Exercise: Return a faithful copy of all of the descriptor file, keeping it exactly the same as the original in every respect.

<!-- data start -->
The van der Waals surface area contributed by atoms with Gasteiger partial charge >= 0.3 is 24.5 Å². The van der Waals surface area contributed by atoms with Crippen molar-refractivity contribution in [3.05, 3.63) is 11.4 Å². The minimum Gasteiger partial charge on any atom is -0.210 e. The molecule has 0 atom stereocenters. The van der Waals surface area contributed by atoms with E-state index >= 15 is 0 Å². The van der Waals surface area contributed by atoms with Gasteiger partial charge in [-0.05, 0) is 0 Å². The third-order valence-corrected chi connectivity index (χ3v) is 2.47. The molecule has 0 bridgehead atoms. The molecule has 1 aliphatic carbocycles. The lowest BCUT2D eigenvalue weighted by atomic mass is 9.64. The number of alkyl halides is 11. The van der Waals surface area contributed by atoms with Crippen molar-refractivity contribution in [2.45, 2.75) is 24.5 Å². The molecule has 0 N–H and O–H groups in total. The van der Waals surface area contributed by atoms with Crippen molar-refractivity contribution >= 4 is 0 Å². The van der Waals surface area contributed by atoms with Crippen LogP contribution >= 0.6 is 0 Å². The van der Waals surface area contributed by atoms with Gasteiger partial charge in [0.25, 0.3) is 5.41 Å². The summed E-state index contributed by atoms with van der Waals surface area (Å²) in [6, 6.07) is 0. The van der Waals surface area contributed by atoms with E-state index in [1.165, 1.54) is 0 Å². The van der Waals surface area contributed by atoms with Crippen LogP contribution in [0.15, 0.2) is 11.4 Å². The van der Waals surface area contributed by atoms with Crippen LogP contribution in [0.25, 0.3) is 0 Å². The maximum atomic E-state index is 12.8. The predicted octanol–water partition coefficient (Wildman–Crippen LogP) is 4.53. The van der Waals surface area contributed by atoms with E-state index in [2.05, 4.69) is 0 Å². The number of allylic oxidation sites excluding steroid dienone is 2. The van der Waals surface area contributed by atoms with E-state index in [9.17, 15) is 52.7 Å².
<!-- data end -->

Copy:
The van der Waals surface area contributed by atoms with Gasteiger partial charge >= 0.3 is 24.5 Å². The van der Waals surface area contributed by atoms with Crippen molar-refractivity contribution in [3.05, 3.63) is 11.4 Å². The minimum Gasteiger partial charge on any atom is -0.210 e. The molecule has 0 atom stereocenters. The van der Waals surface area contributed by atoms with E-state index >= 15 is 0 Å². The van der Waals surface area contributed by atoms with Gasteiger partial charge in [-0.05, 0) is 0 Å². The third-order valence-corrected chi connectivity index (χ3v) is 2.47. The molecule has 0 bridgehead atoms. The molecule has 1 aliphatic carbocycles. The lowest BCUT2D eigenvalue weighted by atomic mass is 9.64. The number of alkyl halides is 11. The van der Waals surface area contributed by atoms with Crippen molar-refractivity contribution in [2.45, 2.75) is 24.5 Å². The molecule has 0 N–H and O–H groups in total. The van der Waals surface area contributed by atoms with Crippen molar-refractivity contribution >= 4 is 0 Å². The van der Waals surface area contributed by atoms with Crippen LogP contribution >= 0.6 is 0 Å². The van der Waals surface area contributed by atoms with Gasteiger partial charge in [0.25, 0.3) is 5.41 Å². The summed E-state index contributed by atoms with van der Waals surface area (Å²) in [6, 6.07) is 0. The van der Waals surface area contributed by atoms with E-state index in [1.165, 1.54) is 0 Å². The van der Waals surface area contributed by atoms with Crippen LogP contribution in [0.15, 0.2) is 11.4 Å². The van der Waals surface area contributed by atoms with Crippen LogP contribution in [0.25, 0.3) is 0 Å². The maximum atomic E-state index is 12.8. The predicted octanol–water partition coefficient (Wildman–Crippen LogP) is 4.53. The van der Waals surface area contributed by atoms with E-state index in [2.05, 4.69) is 0 Å². The number of allylic oxidation sites excluding steroid dienone is 2. The van der Waals surface area contributed by atoms with E-state index in [9.17, 15) is 52.7 Å².